How to Exaggerate Everyday Life Into a D&D Campaign Idea

It’s time to prep for your next game session. You’ve got books of monsters. You’ve got rulebooks on your shelf that you’ll keep on those shelves while you’re looking up those same rules online. You’ve even got your favorite drink. Everything is in place. Except for one thing.

The adventure itself.

Your blank document wants to win this staring contest, but trust me, you’ve got this. Because you’re already sitting on your next adventure.

Photo of a d20, D&D notebook, and card from The Story Engine Deck of prompts

I’m serious. Here’s what we’re going to do. We’re going to take something that happened to you, today, and turn it into a story.


Before we get started, we should know what an adventure is, at its core. It’s the story of someone’s needs and what they must overcome to get it. That’s the basis of every story from The Little Mermaid to The Lord of The Rings. Whether it’s the safety of the people of Middle-Earth or freedom from the aquatic Patriarchy, it’s all tied to that basic premise. 

So, let’s get back to you. Feel free to keep reading, or even better, start writing with me. We really are going to take something that happened today and turn it into an adventure. 


Take a second and think of something that happened today. It honestly could be anything. Did you lose your keys? Did you have to make breakfast? Were you trying to find something to watch on YouTube? Honestly. Pick any one moment from your day today.

I’m going to offer my own day. Today, I had to write a blog about writing adventures. But I was tired. So I told myself I had to get a coffee first from Dunkin’ Donuts before I could reach the caffeinated muses of my soul.

So let’s write what I’ll call my story sentence: I need to write a blog, and I’ll get a coffee if that’s what it takes to complete this task. How the hell is my procrastination going to be an adventure? Here’s the secret.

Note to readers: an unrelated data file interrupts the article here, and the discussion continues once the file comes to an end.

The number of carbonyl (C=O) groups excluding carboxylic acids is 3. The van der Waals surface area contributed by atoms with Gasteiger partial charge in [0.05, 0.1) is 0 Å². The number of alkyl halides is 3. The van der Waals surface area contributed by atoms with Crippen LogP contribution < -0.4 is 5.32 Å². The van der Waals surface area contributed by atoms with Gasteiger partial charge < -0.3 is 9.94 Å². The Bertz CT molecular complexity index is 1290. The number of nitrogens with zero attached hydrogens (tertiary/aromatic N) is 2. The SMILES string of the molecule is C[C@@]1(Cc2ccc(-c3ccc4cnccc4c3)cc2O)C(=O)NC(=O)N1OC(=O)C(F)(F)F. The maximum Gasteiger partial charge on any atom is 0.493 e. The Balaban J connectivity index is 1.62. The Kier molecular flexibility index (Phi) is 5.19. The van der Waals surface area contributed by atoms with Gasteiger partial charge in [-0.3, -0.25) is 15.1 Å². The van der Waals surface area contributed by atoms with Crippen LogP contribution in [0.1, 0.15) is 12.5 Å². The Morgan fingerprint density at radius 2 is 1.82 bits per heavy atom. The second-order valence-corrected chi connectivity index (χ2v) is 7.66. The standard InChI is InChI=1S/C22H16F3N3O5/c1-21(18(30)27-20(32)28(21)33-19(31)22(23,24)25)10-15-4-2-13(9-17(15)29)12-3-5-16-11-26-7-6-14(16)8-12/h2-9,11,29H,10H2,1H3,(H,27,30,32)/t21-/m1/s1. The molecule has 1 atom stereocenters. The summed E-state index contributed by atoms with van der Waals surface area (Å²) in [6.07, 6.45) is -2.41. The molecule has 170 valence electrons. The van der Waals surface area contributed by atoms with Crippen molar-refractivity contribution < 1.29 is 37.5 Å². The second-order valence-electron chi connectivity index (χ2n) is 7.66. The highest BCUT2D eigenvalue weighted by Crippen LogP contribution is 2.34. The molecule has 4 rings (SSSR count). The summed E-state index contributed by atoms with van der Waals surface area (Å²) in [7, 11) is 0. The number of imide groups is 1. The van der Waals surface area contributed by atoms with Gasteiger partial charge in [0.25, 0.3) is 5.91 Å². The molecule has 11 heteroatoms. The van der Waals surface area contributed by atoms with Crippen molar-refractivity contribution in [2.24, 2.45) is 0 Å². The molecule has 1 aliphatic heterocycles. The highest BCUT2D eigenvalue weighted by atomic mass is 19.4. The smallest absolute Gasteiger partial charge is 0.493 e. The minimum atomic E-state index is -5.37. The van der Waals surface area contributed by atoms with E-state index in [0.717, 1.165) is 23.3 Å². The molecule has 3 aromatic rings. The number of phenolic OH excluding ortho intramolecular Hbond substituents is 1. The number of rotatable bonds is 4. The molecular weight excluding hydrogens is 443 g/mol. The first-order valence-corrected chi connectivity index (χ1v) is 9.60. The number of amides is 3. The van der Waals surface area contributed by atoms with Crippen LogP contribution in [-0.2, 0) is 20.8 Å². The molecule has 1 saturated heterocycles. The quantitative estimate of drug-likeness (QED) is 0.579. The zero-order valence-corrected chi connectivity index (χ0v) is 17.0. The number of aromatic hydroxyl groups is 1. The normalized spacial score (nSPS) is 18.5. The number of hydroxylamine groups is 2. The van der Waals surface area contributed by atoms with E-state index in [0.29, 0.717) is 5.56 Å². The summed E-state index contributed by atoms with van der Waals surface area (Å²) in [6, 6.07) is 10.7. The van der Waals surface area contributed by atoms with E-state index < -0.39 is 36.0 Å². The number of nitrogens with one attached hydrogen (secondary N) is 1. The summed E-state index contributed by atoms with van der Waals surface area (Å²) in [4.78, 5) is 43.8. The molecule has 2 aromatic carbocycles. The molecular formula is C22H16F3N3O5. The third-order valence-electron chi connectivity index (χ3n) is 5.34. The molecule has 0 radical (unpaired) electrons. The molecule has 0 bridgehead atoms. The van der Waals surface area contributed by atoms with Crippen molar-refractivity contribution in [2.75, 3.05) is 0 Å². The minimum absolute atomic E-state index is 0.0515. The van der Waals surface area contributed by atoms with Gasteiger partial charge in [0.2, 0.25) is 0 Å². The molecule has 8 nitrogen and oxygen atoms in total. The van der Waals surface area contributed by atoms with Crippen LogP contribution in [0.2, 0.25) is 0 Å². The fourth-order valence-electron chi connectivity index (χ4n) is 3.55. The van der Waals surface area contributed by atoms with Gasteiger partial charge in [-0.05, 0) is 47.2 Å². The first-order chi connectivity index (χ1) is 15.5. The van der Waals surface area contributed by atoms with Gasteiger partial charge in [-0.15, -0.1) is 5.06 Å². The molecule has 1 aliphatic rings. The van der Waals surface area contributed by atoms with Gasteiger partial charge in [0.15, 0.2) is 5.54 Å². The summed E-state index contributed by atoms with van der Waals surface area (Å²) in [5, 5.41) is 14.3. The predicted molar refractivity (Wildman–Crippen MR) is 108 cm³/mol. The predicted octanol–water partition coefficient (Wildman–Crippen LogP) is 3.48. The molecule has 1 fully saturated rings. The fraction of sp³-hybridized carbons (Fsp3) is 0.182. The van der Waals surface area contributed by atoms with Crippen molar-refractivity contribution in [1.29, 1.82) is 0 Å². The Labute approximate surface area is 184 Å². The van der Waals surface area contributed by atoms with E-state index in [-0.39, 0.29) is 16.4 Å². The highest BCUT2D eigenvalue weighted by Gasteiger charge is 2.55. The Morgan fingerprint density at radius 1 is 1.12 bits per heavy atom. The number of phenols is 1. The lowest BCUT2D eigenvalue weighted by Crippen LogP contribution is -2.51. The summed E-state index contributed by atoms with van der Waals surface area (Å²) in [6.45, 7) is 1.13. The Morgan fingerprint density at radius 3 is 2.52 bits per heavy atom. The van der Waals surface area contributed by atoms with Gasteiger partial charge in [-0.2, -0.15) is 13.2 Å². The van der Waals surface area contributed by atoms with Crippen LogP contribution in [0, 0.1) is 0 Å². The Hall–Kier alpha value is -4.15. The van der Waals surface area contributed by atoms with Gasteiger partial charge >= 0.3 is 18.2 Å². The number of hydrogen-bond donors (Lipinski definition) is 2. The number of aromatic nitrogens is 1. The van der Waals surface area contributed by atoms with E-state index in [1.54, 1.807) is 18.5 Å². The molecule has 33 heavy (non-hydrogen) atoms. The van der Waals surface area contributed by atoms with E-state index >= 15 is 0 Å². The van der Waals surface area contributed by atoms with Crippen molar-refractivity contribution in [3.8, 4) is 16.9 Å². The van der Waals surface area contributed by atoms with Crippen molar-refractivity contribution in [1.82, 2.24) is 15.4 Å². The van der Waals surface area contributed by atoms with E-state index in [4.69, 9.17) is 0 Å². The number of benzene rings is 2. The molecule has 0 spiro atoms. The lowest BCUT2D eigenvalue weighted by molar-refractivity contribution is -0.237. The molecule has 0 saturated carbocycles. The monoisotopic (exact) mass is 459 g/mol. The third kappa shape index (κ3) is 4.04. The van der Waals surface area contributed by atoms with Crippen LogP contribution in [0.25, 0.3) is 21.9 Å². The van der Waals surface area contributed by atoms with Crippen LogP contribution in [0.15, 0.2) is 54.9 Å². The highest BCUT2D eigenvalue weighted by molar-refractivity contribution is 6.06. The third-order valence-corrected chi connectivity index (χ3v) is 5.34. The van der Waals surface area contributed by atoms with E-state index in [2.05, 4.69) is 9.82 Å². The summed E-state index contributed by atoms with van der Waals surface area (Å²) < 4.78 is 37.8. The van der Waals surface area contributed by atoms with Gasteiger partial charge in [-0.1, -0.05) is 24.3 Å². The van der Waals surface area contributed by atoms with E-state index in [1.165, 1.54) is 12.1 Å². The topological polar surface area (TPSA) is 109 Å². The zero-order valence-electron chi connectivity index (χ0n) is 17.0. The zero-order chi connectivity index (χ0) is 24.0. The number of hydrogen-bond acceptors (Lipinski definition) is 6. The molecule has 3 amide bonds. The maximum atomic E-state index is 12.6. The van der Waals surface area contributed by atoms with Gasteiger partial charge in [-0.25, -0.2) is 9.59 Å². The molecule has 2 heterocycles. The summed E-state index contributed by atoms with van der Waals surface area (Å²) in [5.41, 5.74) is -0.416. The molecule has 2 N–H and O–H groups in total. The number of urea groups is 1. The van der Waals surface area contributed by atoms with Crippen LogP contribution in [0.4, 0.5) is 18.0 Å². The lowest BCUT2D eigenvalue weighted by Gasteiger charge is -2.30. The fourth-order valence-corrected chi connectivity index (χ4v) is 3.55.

Exaggeration. *cue magical sound effects and sparkles*

By taking your mundane moment and exaggerating it, you can take your simple struggle and bring it closer and closer to what you need. Exaggerate a part of your story sentence, and if you don’t have what you need, keep turning up the exaggeration.


Let’s begin.

“I need to write a blog my memoir, and I’ll get a coffee if that’s what it takes to complete this task.”

A cup of coffee on a notebook

No. This isn’t ready. We must go bigger.

“I need to write my memoir, and I’ll get a coffee but I need an elixir to give me the strength to finish it before I die.”

This isn’t bad. But. Can we go further?

“I need to write my memoir, but I need an elixir to give me the strength to finish it but I sold my memories in the form of an elixir. I need that elixir in order to leave behind my true legacy before I die.”

I like this. I could work with this. But let’s make it personal. Let’s go as far as we can.

“I, the Last of the First Historians, sold my memories for the gift of The Sight of the World. At the end of my life, I realize that I want to remember, and to be remembered as much as my writings. I want to be able to look back at my life, and share myself with my family. My friends. I need my memories, which exist as an elixir, if I am to leave behind my legacy before I die. And I am dying, I assure you.”

That’s a pretty far exaggeration from Cold Brew coffee, eh? 

You’ll need to throw in some details, of course. You can take your idea anywhere from a one-shot adventure for a night of fun to a full-blown campaign! 


In a perfect world, we would follow the advice of the great writers. We would enrich ourselves with cultures, experiences and writings from across the globe. We would taste the air of a distant mountain, walk with the people of an unfamiliar culture, and wrap ourselves in the vastness of the infinite inspiration of this beautiful existence we call home.

But it’s getting cold out. And everything out there is crazy anyway. Plus, we’ve seen everything we want to watch on Netflix. 

That’s why I wanted to write this. To let you know that I get it. It’s difficult right now, and sometimes it’s hard to be inspired when our days blend and our walls become too familiar. That’s why these games are so important, and it’s why I want to help you know that you’ve always got a story to tell. Even if your adventure about the Howling Hounds of The Outer Walls is just based on the fact your dog won’t sleep at night.

And hey, if you need some more inspiration, you’ve always got The Story Engine Deck, which will help you add to your story by helping you with fleshing out concepts, creating antagonists, side quests, or any number of extensions to your already-amazing adventure. We've already given away 1,700 free PDF decks as free activities for families in quarantine, and you can sign up for a free print-at-home demo right now at this link.

Share your stories, friends. The world is better for it.

Get a free demo of The Story Engine Deck of writing prompts and D&D campaign ideas

This was guest blog was written by Pedro Galicia!

Pedro Galicia is a GM with over 20+ years of experience building worlds and running games. He is the creator and GM of the World Walkers D&D podcast. He is also an Emmy Award winning father and husband, which can be confirmed by referencing his bio.

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